1 Corinthians 9:25 states, “Everyone who competes in the games exercises self control in all things. They then do it for a perishable wreath, but we an imperishable.”
The Olympics of the ancient era were going on during the time of the writing of the New Testament and although the sports may look different, human nature does not. Paul’s point is that people will focus and exert significant energy and self control toward a material goal, whether that is a gold medal or the ancient crown of laurel branches. But as far as general self control . . . I think Paul was suggesting that those who are in Christ have a higher motivation than just gold, silver or bronze. And that is why our self control should look a bit different that that of an Olympic athlete.
I have read several articles that have troubled me regarding the “self-control” of the athletes of the Olympic Village. The athletes exercise self-control in some things but not in all things! The need for the Olympic Committee to provide over 100,000 condoms which averages out to about 10 per athlete, demonstrates at least the expectation of a lack of self control. If this article or this article is true, then the Olympic Village is a den of drunken carousing.
A former Olympic athlete, speaking to the Time of London said, “Olympic athletes have to display an unnatural level of self-discipline in the build up to big competitions. How else is this going to manifest itself than with a volcanic release of pent-up hedonism?”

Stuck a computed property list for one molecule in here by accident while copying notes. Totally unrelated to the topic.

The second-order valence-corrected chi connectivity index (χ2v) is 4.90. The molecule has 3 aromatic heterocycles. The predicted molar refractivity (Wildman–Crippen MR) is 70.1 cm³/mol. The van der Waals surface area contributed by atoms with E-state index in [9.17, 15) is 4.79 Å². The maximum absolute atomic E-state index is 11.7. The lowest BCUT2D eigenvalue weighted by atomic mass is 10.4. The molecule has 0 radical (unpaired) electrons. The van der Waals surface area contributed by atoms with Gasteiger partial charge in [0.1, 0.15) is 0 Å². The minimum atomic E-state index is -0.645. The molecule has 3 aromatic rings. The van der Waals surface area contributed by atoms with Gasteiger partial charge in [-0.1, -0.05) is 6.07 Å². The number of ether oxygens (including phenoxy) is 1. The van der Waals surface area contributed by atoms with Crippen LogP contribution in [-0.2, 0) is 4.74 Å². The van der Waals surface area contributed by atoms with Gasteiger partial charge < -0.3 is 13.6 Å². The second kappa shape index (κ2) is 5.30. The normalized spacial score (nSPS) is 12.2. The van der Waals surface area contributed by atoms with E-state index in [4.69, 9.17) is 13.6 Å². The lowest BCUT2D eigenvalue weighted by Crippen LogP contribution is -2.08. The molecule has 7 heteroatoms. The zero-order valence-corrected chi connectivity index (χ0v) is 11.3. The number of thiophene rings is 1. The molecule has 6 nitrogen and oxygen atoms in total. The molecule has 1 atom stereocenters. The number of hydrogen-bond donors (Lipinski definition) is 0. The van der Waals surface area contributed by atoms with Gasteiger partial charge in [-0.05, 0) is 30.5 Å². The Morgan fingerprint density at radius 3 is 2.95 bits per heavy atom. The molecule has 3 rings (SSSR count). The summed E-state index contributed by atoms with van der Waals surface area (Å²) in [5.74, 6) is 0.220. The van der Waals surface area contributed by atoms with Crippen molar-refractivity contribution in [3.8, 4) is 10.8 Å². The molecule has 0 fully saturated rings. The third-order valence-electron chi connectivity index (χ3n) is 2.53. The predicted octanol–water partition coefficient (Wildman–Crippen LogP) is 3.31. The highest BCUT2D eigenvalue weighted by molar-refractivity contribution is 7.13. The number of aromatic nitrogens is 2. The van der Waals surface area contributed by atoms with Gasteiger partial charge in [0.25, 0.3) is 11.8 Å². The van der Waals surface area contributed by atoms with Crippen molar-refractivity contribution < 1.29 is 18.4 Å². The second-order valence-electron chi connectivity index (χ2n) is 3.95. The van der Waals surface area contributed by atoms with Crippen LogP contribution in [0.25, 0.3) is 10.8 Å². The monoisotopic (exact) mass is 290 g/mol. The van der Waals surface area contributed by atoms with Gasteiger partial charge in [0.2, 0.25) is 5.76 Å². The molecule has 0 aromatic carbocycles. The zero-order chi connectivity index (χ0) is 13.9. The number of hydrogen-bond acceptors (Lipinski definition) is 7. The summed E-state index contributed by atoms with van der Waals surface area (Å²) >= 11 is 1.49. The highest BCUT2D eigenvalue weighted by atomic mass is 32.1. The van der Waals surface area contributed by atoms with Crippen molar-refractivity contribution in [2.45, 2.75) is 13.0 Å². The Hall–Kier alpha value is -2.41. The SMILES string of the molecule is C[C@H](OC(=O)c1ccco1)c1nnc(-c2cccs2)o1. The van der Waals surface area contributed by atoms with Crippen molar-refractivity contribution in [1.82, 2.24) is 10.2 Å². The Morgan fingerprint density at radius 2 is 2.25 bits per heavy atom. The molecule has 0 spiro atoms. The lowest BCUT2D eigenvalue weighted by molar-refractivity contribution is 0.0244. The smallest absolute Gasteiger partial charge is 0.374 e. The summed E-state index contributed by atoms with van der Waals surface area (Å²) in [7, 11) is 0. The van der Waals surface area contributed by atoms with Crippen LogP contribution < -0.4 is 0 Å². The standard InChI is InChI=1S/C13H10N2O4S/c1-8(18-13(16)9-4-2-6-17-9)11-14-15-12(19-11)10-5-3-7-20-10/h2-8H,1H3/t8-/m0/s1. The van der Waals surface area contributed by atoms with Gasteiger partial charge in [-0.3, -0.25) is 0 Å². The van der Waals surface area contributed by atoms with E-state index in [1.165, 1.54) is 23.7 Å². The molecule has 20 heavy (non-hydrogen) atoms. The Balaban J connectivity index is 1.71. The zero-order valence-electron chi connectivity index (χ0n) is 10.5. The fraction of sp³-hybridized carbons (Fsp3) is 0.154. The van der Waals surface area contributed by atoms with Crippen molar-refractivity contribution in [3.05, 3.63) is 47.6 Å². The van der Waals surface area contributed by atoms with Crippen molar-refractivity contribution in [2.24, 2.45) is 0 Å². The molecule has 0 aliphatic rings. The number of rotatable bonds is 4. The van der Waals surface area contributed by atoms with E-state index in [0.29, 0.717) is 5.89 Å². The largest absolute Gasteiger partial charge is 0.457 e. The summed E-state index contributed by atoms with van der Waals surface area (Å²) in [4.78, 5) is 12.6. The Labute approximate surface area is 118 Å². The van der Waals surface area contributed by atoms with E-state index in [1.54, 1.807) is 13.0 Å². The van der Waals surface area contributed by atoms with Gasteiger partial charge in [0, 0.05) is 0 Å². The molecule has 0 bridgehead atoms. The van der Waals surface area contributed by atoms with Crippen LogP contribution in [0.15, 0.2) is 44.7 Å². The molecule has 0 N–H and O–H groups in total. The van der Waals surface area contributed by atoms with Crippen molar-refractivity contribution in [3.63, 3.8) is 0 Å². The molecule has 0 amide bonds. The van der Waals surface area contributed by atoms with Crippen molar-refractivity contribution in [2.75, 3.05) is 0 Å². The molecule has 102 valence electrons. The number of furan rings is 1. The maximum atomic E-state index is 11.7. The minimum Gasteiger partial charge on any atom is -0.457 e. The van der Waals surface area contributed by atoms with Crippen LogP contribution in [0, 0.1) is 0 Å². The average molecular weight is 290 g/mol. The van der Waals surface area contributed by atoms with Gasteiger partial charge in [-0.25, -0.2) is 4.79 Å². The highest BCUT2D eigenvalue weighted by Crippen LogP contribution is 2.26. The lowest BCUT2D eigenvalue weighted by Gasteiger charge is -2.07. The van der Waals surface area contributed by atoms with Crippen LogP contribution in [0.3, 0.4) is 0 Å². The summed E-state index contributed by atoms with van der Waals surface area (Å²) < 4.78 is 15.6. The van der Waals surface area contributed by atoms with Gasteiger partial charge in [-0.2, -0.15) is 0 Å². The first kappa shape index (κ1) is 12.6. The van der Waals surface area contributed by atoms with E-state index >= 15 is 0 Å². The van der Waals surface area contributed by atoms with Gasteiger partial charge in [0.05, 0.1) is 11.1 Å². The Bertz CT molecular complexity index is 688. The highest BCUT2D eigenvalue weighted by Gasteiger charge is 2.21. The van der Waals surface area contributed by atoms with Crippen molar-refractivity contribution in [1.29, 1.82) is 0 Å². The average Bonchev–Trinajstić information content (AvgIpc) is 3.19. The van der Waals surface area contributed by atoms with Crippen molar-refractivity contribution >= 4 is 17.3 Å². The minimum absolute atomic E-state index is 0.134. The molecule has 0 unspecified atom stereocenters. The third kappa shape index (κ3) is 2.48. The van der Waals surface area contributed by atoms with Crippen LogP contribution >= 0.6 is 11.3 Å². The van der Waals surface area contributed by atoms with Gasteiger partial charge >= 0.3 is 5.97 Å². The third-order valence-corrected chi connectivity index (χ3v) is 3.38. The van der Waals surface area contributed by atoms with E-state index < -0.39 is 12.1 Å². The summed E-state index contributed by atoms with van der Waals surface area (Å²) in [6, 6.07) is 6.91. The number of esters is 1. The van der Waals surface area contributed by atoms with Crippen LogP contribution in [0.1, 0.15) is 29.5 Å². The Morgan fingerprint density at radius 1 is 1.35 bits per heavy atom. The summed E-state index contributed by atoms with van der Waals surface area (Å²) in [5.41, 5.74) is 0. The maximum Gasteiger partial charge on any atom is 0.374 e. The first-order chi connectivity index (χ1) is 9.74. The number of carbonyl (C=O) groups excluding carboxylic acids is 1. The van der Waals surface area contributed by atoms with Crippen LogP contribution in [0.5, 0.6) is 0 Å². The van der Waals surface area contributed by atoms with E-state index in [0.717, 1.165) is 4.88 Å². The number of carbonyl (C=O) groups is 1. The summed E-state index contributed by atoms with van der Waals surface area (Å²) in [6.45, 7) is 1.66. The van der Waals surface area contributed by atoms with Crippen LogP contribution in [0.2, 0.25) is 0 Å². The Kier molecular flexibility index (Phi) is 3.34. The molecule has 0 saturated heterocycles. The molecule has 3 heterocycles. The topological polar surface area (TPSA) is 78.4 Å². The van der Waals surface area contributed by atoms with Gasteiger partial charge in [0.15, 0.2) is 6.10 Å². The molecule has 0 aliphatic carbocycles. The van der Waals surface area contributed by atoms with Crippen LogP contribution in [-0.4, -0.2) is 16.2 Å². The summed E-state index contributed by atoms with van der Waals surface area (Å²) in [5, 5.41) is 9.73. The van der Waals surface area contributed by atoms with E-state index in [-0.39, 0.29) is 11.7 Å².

Self-control? I think not. But something in this athlete’s statement relates well with Paul’s statement. The motivation for earthly self-control is the wreath, the crown, the gold. Even the articles explain that most athletes have the decency to wait until after they have competed before hooking up (so civil of them!). But without the imperishable wreath before them, without a sense of gratitude to God for salvation . . . Without the hope of a “well done good and faithful servant,” that would outweigh any number of Olympic golds, people will be limited in the extent and degree of their self-control
Ironically, the big news in the last 24 hour coming out of the Olympic Village is the discovery of a bucket of contraband Australian brand condoms that were not provided by nor endorsed by the official Olympic committee. Apparently the 10 provided to each Olympic athlete was not enough?
I think it would be unreasonable for me to hold the Olympic Athletes to my standard. I also think that everybody should recognize that the problems associated with promiscuity go beyond what a condom can prevent. But in the end, my point (and Paul’s point) is one of motivation. Christians are to exhibit self-control with an eternal prize in mind. And I believe that nothing short of that eternal prize, can truly motivate us to any level of self-control in a culture that expects hedonism from our most physically disciplined athletes.